12 Pubs, 5 guys, 1 Apocalyptic Night
In the final installment of the “Three Flavors Cornetto Trilogy,” The World’s End, Simon Pegg is a nostalgic man-child, fueled by alcohol and a skeptical moral code. He wears a trench coat, slicked back black hair, and still drives around his high school motored sweetheart which he calls “The Beast.” His name is Gary King and he’s the antithesis of the strict, responsible, blonde-haired characters Pegg has embodied in director Edgar Wright’s first two genre parody films Shaun of the Dead and Hot Fuzz. For the third time around, Pegg sheds his superego, straight-man skin for a scheming screwy id. You can tell the apocalypse is nigh.
Gary King is thus the black sheep of his group of friends, once a teenage pack of drinking buddies, now isolated grown men tethered to wives and jobs. Except for Gary of course, who spends the first twenty minutes or so trying to corral his scattered ol’ mates and complete the pub-crawl they never finished in their fictional hometown of Newtonhaven. In 1990, the group only managed three quarters of “The Golden Mile,” the meandering path spanning 12 pubs and ending with one named “The World’s End.” After stints of unsuccessful rehab and living with an interminable arrested development, Gary is hungry to return and complete the feat at all costs.
Their hometown is a perfectly manicured re-creation of idyllic British flavor without the tourist postcards of clock towers or red buses. In the now three films Wright, Pegg, and co-star Nick Frost have manufactured, they have never repurposed their locations for a trans-national audience, finding international success despite their more insular backdrops. The film relies on this mocking perfected English village. It’s smart comedy. In all three, there are inside jokes with thick accents but they always feel accessible and inclusive. It’s not laugh-out-loud kind of funny, it’s the kind that sticks in your bones and lets you ride an amusement high for two hours.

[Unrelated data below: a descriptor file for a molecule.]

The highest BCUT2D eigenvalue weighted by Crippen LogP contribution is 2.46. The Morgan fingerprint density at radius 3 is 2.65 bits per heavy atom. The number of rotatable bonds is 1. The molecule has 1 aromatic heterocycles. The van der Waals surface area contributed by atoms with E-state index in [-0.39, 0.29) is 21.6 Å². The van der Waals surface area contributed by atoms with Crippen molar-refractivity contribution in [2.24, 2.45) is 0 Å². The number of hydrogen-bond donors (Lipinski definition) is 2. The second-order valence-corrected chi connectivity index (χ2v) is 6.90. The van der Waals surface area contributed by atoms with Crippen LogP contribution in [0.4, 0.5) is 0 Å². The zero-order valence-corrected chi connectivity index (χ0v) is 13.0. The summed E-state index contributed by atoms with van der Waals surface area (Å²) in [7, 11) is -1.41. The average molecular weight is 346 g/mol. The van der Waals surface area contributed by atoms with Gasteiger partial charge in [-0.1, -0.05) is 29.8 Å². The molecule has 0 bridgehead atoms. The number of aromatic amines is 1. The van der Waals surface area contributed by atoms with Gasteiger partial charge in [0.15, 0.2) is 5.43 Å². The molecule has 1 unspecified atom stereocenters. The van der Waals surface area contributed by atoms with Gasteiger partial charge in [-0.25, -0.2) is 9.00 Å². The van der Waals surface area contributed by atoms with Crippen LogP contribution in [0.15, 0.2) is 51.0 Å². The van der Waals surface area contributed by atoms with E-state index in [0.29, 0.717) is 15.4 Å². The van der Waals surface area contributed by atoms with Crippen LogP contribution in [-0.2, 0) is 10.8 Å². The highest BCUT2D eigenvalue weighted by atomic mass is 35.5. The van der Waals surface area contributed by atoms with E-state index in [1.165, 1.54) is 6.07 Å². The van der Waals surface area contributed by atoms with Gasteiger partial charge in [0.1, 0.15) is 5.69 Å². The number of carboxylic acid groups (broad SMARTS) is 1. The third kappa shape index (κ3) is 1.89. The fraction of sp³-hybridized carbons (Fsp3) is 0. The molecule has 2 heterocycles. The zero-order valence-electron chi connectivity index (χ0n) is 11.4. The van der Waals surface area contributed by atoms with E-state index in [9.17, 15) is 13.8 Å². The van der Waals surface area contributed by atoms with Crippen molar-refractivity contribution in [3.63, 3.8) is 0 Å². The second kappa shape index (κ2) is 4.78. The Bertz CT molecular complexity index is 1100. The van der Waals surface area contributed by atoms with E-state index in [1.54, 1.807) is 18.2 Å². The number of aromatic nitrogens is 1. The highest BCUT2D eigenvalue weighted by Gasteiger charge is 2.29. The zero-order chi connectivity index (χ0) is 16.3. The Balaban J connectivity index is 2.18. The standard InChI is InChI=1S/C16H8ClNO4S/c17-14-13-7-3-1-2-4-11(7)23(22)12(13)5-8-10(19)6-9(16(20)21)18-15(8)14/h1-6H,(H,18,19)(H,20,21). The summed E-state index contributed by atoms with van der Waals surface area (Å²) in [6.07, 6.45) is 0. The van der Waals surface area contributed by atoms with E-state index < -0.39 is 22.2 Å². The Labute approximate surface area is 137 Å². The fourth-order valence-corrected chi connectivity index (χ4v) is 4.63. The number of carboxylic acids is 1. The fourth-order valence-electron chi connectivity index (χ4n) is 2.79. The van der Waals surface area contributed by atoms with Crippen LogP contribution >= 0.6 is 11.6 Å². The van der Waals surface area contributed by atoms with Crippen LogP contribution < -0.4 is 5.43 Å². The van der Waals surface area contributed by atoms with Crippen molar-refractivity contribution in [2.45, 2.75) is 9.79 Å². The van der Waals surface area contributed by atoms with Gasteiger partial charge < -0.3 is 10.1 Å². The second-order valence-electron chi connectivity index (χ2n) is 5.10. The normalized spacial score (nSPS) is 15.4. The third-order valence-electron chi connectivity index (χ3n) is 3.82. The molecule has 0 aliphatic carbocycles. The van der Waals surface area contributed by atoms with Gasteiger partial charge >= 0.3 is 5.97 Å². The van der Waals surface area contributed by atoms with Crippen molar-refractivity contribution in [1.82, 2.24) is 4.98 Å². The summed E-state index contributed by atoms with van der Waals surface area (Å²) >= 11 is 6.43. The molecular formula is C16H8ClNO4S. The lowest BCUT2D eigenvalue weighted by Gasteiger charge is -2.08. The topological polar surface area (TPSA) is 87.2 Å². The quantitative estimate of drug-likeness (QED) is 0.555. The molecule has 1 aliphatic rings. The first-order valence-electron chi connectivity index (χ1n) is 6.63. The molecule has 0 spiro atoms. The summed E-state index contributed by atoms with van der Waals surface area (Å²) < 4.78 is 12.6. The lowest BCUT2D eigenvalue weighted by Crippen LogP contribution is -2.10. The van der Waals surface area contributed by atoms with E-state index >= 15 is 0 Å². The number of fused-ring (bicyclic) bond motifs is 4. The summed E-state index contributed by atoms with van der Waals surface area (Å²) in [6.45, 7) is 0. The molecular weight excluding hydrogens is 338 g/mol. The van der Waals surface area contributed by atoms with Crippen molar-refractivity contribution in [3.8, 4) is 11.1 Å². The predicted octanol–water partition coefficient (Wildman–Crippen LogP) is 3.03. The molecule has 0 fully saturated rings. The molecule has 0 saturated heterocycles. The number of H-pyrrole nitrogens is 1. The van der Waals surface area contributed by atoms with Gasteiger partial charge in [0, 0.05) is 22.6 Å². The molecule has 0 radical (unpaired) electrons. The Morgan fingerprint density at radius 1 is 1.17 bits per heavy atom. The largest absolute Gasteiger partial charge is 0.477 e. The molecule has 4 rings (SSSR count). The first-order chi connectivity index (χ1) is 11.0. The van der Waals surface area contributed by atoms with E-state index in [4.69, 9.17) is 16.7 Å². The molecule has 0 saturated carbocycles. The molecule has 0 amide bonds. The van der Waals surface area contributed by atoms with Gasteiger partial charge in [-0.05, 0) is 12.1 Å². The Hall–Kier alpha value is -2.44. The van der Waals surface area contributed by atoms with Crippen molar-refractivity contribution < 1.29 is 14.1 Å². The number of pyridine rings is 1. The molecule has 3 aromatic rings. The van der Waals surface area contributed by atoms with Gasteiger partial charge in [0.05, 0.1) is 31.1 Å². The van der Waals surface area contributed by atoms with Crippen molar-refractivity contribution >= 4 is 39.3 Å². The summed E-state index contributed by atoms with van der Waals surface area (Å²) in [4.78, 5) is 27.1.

Pegg and Wright, who wrote the script, slightly change the formula this time so that flesh gore is at a minimum while slapstick sight gags and more analogous morals can be told. The common denominator is the returning group of actors. Andy (Nick Frost) is on the wagon, Oliver (Martin Freeman) is attached to his bluetooth, Steven (Paddy Considine) is dating his gym instructor, and Peter (Eddie Marsan) is a dull car salesman. Much of the pleasure is watching the gang reunite and recall old times juxtaposed against their now humdrum experiences before Gary begins his ego-inflation.
He is the kind of guy who makes code words like “Dr. Ink” to explain his intentions at the pub. “You remember the Friday nights, I remember the Monday mornings,” says Andy who decidedly drinks water while everyone slugs down a beer. But something isn’t right. The pubs, once unique and homey, are not as they remember, and neither are the bartenders and patrons, who can’t remember the five aged men. A quickly violent encounter in the bathroom helps clarify the situation when a pack of teenagers become exposed as blue-blooded robots.
Of course these robots aren’t limited to teenagers in the bathroom. They litter the town’s population with mechanical docility, the most subordinate crowd of heavy drinkers you will find, wary of any human intruders. In an ode to Shaun of the Dead, Wright stages the five in their attempt to fit in, drunkenly aiming to walk sober to avert trouble, as Pegg and co. did to avoid suspicion amongst zombies. Rosamund Pike as Oliver’s sister shows up in this chaotic turn of events, former affections of Gary and Steven, still smitten with her presence. Regardless of the conspiracies and apocalyptic events, relationships always take priority in these films, even in the most comically dire situations.
The conceited outrage here is the homogenization, or “Starbucking” of the local pubs, and for that matter the robots themselves. They are metaphors for the dull, static, vanilla lifestyles Gary despises and sees happening to his friends, or at the very least to his memory of them. The robots, bursting with blue neon lighting from their eye sockets and mouth, want a uniformed planet, explained in a preachy finale. How bizarre that an immature, nostalgic drunk is the representative of our earth’s individuality and diversity.
Wright isn’t as punchy or pithy with his material as in the past, but I suppose that’s how most alcoholic benders go. It’s at least refreshing to see a film as silly as it is serious. Most people don’t get to face their nostalgia as shelled robots but Wright and Pegg are the masters of catharsis. Gary consistently refers to his group as the “Five Musketeers,” and it seems apt that he champions the literary heroes’ slogan, “All for one, and one for all.” Maybe he never grows out of his pint chugging days, but he’ll make sure everyone can join him for them.